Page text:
However, census data indicates that government incentives (such as Ahmadinejad’s policy of paying a bonus for each new-born child) have not worked. It is evident that the actual behavior of Iranian families, especially urban families, is mainly driven by the bigger socio-economic picture and their concerns about the country’s future. As such, the electorate will pay more attention to the ability and track record of the candidates to manage the country’s socio-economic challenges. Furthermore, the success of the next president to return the country’s economy to some degree of normalcy and to generate optimism about the future will have a greater impact on the behavior patterns of Iranian families compared to government instructions to have more children. Improved economic conditions may also reverse the trends in phenomena such as divorce rates.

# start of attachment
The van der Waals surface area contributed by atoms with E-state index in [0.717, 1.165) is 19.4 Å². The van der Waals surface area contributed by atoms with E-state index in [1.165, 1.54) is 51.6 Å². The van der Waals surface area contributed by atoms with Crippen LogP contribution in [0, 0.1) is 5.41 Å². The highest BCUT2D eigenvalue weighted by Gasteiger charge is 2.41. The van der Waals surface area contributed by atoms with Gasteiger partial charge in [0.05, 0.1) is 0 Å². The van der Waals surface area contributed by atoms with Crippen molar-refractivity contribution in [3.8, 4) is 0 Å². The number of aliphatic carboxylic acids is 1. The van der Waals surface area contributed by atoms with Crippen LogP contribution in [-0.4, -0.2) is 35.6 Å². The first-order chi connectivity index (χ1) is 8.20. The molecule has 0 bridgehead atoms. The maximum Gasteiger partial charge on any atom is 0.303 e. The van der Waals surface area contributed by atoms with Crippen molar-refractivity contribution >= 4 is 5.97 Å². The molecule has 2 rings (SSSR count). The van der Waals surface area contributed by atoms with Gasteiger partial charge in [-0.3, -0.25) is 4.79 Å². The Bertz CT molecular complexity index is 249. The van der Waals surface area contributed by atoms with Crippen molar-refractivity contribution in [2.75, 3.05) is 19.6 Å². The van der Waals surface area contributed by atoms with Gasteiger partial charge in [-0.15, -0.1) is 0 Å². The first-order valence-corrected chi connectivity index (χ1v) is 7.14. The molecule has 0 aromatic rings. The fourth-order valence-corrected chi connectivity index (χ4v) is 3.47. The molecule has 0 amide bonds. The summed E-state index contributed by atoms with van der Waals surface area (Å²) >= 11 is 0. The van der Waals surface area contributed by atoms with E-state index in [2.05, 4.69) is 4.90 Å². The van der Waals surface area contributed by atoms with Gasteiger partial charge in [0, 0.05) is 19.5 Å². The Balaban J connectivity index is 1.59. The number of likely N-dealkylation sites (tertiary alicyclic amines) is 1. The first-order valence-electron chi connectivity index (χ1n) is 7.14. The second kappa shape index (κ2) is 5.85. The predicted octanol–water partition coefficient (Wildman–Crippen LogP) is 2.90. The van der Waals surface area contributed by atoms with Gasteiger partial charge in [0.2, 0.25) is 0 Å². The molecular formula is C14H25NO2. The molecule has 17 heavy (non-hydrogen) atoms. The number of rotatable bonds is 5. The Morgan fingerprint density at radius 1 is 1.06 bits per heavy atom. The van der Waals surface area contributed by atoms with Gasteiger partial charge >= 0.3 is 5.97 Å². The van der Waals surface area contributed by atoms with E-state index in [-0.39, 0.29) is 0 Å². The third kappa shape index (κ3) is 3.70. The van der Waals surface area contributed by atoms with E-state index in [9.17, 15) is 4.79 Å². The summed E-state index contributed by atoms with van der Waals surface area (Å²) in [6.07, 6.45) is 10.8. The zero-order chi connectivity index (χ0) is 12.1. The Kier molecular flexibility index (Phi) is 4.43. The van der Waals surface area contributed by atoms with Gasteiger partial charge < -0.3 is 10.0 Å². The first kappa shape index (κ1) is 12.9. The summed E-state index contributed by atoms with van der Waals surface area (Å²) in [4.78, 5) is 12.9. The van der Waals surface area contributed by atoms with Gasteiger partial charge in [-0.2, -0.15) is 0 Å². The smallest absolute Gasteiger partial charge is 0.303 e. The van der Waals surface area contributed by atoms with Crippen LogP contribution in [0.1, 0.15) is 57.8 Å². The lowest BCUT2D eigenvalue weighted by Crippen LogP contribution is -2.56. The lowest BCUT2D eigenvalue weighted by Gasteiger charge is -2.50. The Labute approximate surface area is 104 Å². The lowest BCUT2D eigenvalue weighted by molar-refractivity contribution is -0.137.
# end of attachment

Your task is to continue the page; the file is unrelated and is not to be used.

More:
There is no doubt that the socio-economic developments of the past decade have had an impact on the value system in Iranian society. It is evident from the statistics that the average Iranian is moving away from the traditional Islamic values. This apparent disenchantment that has been affecting Iranian society since the 1979 Islamic Revolution is a central theme among large segments of the urban population, and it can be argued that this very same phenomenon fed the Green Movement in the 2009 post-election developments.
It remains to be seen how this value shift will show itself on election day. The result may be that a growing number of urban and young Iranians will stay away from the polls, registering their protest by boycotting the elections. There are also some who believe that the population is aware of the fact that it has a choice within a limited field of candidates and that it is better to opt for those candidates who are more likely to understand the needs and expectations of the modern segments of Iranian society.
Bijan Khajehpour is a managing partner at Atieh International, the Vienna-based international arm of the Atieh Group of Companies, a group of strategic consulting firms based in Tehran, Iran.